And then they get an even more surprising message -- the Gw'oth have attained interplanetary travel. When our heroes first discovered them in Fleet of Worlds, they were just beginning to emerge from the ice-covered seas of the Europa-like moon that was their home in order to use fire and smelt metals. To the Citizens such rapid progress is terrifying, but in it humans see the potential for very useful allies. So off they head to Jm'ho, the Gw'oth homeworld.

The Gw'oth have evolved from marine invertebrates with fivefold symmetry after the fashion of starfish -- except that their bodies are soft and flexible after the fashion of the squid and octopus, even down to the chromatophores that allow their skin to change color in response to their emotions, something so critical to their social interactions that their spacesuits have to be transparent. But the most extraordinary thing about them is their ability to link their nervous systems together to form group minds that function as living computers and provide their members with a form of limited immortality. Er'o has access to memories of members of his 16-ensemble Ol't'ro who died long before his life began.

However, the very different environment in which the Gw'oth evolved proves a complication in their partnership.While humans and Puppeteers can use the same environment, the Gw'oth need water and far higher pressure. Their solution is to bring a portable habitat aboard the ship, a feat made possible because Gw'oth are far smaller than humans.

Meanwhile, Thssthfok has been stranded on a world inhabited by a low-tech species who vaguely resemble flying squirrels. In order to get off it and have any hope of finding his surviving descendants, he has to drive their technological developent at a much faster pace. However, the more technological tools they have, the easier it becomes to double-cross him.

It is here that our intrepid young explorers discover him and take him captive. Thus begins an intricate game of cat and mouse as the Pak Protector bends his superhuman intelligence to outwitting all their controls over him in hopes of escaping, and they try to pre-empt his next effort by denying him the wherewithal to alter his environment in any way.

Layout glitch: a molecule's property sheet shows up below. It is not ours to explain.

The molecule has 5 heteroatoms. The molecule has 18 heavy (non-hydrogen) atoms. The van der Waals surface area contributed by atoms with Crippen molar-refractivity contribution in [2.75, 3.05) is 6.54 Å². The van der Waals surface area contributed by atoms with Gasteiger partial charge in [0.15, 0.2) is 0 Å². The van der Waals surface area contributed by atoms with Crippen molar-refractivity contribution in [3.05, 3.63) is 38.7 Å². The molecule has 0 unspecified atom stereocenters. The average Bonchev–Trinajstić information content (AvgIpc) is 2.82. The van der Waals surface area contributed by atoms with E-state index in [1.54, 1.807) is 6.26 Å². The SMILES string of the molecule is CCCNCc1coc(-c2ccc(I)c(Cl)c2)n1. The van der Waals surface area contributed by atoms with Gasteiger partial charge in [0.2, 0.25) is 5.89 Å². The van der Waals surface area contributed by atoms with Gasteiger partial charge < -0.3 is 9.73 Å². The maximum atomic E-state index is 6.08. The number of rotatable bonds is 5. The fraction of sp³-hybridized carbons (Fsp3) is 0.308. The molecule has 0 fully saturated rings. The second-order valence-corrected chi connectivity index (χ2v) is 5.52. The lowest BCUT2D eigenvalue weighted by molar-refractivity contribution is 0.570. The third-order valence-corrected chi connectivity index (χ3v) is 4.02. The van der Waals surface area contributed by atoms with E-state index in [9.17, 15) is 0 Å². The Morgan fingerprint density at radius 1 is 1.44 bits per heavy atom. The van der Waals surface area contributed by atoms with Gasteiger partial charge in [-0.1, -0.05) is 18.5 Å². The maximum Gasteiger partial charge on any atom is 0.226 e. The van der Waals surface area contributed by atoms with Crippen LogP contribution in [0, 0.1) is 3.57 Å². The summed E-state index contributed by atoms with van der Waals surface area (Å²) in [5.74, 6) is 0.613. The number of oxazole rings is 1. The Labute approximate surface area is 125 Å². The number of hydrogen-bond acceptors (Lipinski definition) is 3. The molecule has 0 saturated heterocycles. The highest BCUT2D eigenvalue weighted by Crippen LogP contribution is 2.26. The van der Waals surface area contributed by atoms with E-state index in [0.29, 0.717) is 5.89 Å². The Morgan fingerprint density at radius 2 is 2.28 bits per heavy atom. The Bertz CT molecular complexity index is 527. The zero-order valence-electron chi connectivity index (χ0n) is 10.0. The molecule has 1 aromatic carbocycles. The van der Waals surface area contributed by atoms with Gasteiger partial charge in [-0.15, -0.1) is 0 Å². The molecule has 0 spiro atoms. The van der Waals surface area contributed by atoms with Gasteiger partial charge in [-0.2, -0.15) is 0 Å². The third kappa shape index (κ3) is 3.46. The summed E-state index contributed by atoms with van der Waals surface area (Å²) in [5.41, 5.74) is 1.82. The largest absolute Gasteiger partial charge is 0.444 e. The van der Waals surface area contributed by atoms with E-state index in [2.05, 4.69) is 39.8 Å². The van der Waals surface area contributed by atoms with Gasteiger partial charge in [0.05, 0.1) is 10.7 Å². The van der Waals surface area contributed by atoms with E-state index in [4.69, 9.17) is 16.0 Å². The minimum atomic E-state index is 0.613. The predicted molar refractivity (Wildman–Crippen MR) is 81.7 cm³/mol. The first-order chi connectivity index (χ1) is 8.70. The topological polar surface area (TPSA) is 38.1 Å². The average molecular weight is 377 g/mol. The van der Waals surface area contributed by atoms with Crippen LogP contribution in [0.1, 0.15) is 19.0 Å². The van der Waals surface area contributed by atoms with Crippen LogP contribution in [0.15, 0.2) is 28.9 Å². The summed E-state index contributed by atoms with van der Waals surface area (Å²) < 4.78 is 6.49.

Meanwhile, a new ship of Outsiders introduces a new wrinkle into relations between humans and Puppeteers by selling Sigmund an ancient singleship from the early days of humanity's occupation of the Asteroid Belt. A stasis field surrounds the pilot's acceleration couch, and when it is turned off, the occupant proves to be a woman who personally knew the Brennan-monster, the first Earth human to consume Pak tree-of-life root and be transformed into a Protector.

Except her memories have also been edited to remove any information that could enable Sigmund to locate Earth. So her usefulness to them is limited primarily to her insights into Pak Protector psychology and motivation. On the other hand, that singleship she came in, with its fusion-torch drive, is a dangerous weapon for anyone who gains control of it.

In many ways I found this book the most satisfying volume of the Fleet of Worlds series. Each of the storylines develops from what has gone before, without covering old ground in ways that leave both long-term and first-time readers feeling annoyed and frustrated, as I felt while reading Juggler of Worlds. As I read this volume, I feel like these events always were there but unseen, rather than having been created as an afterthought in order to get more stories out of an old familiar world. To be sure, there are some elements that frustrate me, but they aren't so intense that they destroy my ability to enjoy the storyline.

Not to mention that the ending strongly suggests that we'll be seeing more of Thssthfok in the future.

Review posted July 21, 2011